As we go to press a fire truck in Kentucky fell through a bridge. Two firefighters were injured while responding to an abandon house fire when the Engine that they were in fell into a creek when the bridge that they tried to cross collapsed. Recently a tractor drawn aerial ladder also referred to as a TDA or a tiller was in an accident in Philadelphia. The tiller enclosure was nearly knocked off when they went under an underpass that the entire truck made it through with the exception of the tiller enclosure. Both apparatus appeared to have been built prior to the NFPA 1901 standard revision in 2009. That standard requires that visible to the driver should be a plate or label that lists the fire apparatus overall length, overall height and weight of the apparatus fully loaded. The premise behind the information was to give the driver vital information needed before negotiating bridges, underpasses and other potential obstacles and promote safe operation. Although older apparatus are not required by the standard to be retro-fitted perhaps it would be a good idea for fire departments to measure and weigh the apparatus and provide this information to their drivers to prevent accidents in the future.
Since my last column we have weighed 38 fire trucks during fleet evaluations and a majority of those trucks were overweight. Interesting to note that one of those trucks was brand new and was overweight by 400 pounds when it left the factory for delivery. The apparatus did not have any of the two thousand pounds of equipment on it that the unit was engineered for nor did it have any firefighters in it which would account for an additional 1250 pounds as it had five seating positions. This apparatus has the potential to be at least 3650 pounds overweight. There have been several other incidents involving fire apparatus with tire failures, axles snapping, reported brake problems and mechanical issues. One would have to wonder with the fire apparatus obesity problems that we have uncovered how many of the aforementioned incidents had they been properly and full investigated would have concluded overweight apparatus as being the root cause? The standard is clear NFPA 1911 the Maintenance standard section 16.2.3 states that all fire apparatus must be weighed annually with records kept.
There are some fire departments and some fire department members in leadership positons that chose to ignore, or disregard the NFPA Standards and they do that at great personal and organizational peril. On September 15, 2001 four days after our world changed forever on 9-11-01 an assistant chief in Lairdsville New York took his company to an acquired structure for a fire department training session and proceeded to break and or disregard most of the rules outlined in the NFPA Live Burn Standard 1403. As a result of that training session one firefighter was killed two were seriously injured and the fire chief ended up in jail. What makes this noteworthy is that for years the NFPA standards were used in civil courts for firefighters to sue firefighters or for civilians to sue firefighters up until September 15, 2001 the NFPA standards had never been used in a criminal proceeding to put one of us in jail. But that is exactly what occurred the assistant chief served some jail time in conjunction with that fatal fire. As it relates to Emergency Vehicle Operations the following NFPA standards are the ones that are wholly or in part applicable to the driving task. NFPA 1901 The Automotive Standard, NFPA 1911 The Maintenance Standard, NFPA 1002 The National Driving Qualification Standard, NFPA 1451 A Risk Management Program for Emergency Vehicle Operations and some sections of NFPA 1500 Health and Safety Standard. A word to the wise if you are in a fire department leadership positon (Fire Chief, Company Officer, Fire Commissioner, Director) I would get intimately familiar as you may be held both civilly and criminally responsible for the NFPA Standards.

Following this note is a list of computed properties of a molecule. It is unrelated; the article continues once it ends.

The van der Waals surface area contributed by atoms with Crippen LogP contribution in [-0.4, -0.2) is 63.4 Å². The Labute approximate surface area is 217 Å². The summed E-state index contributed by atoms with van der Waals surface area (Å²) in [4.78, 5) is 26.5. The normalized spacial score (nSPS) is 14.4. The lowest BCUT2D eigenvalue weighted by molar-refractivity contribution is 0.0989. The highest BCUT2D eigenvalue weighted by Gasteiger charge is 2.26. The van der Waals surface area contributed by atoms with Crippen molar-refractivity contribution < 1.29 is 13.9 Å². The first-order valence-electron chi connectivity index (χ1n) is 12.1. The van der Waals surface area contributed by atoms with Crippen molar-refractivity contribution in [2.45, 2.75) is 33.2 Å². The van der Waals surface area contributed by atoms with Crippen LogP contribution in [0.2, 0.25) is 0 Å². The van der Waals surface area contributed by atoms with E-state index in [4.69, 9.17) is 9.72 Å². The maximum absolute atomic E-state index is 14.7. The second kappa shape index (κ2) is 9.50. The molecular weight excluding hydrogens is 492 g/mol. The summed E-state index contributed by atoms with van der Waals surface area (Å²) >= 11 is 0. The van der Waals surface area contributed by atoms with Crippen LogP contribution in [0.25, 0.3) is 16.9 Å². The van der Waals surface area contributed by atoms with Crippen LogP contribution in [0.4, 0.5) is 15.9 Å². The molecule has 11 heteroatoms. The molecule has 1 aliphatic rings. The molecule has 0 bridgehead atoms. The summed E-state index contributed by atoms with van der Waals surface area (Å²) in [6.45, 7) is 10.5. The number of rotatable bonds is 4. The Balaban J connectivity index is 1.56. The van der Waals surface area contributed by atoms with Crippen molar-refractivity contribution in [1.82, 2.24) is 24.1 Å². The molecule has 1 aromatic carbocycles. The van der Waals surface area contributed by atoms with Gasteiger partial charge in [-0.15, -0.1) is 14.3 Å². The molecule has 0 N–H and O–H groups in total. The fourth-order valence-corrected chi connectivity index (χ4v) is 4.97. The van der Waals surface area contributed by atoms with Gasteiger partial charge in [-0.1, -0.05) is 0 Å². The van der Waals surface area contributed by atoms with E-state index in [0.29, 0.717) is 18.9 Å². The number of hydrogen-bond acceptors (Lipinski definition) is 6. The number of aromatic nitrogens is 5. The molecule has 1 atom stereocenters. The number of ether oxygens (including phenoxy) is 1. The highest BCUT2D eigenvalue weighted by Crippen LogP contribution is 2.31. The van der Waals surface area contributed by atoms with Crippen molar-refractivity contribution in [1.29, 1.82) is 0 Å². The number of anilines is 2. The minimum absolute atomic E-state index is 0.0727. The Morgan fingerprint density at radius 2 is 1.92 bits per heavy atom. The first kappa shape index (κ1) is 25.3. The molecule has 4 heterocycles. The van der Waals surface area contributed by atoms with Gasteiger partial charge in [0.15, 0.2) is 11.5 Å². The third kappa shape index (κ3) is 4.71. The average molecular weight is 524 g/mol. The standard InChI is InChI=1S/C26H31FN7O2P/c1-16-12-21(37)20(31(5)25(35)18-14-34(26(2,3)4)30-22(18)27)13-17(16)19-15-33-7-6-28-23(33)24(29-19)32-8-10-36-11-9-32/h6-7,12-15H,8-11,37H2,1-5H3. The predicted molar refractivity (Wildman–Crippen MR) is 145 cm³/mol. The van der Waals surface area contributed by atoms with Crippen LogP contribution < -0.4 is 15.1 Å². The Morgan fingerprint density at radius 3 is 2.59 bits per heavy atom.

It is that time of year where there are several noteworthy driving issues to address. First those animals in the deer family (white tailed deer, mule deer, elk, and moose) in the fall go into rut. During this mating time they will be more active and are more likely to be in or crossing the road. Please be vigilant and be careful.
As the leaves fall off the trees onto the roadways and become wet they are as slippery as ice. They become extremely hazardous as we try to brake and corner the apparatus especially when the apparatus is a tender/tanker apparatus.
As the warn breezes of summer transition into the cold winds of winter fog becomes a more common occurrence that can wreak havoc on the roadways and drastically increase response times. Apparatus positioning on scene is critical during periods of fog and low visibility as we try to provide a safe work environment for our firefighters and first responders working that scene. Please go to www.respondersafety.com for more information on positioning and scene safety.
Finally as we settle into winter we will again have to deal with ice and snow. If long range weather planners are correct this winter will have above average cold and snow fall for most of the country. Now is the time to prepare for winter operations and winter driving. Do you have chains for the apparatus? Does anyone know how to put them on? Have you trained your drivers on driving with chains, much different than normal driving? Do you have rock salt and do you carry it on the apparatus? It is a good idea. Shovels in case you get stuck. Have you trained drivers to drive apparatus in the snow? Don’t put additional pressure on your drivers by making their first snow driving experience a code three response experience.
This column could be / should be the subject of a company drill period as we enter into this difficult driving period.
Emergency Vehicle Operators Column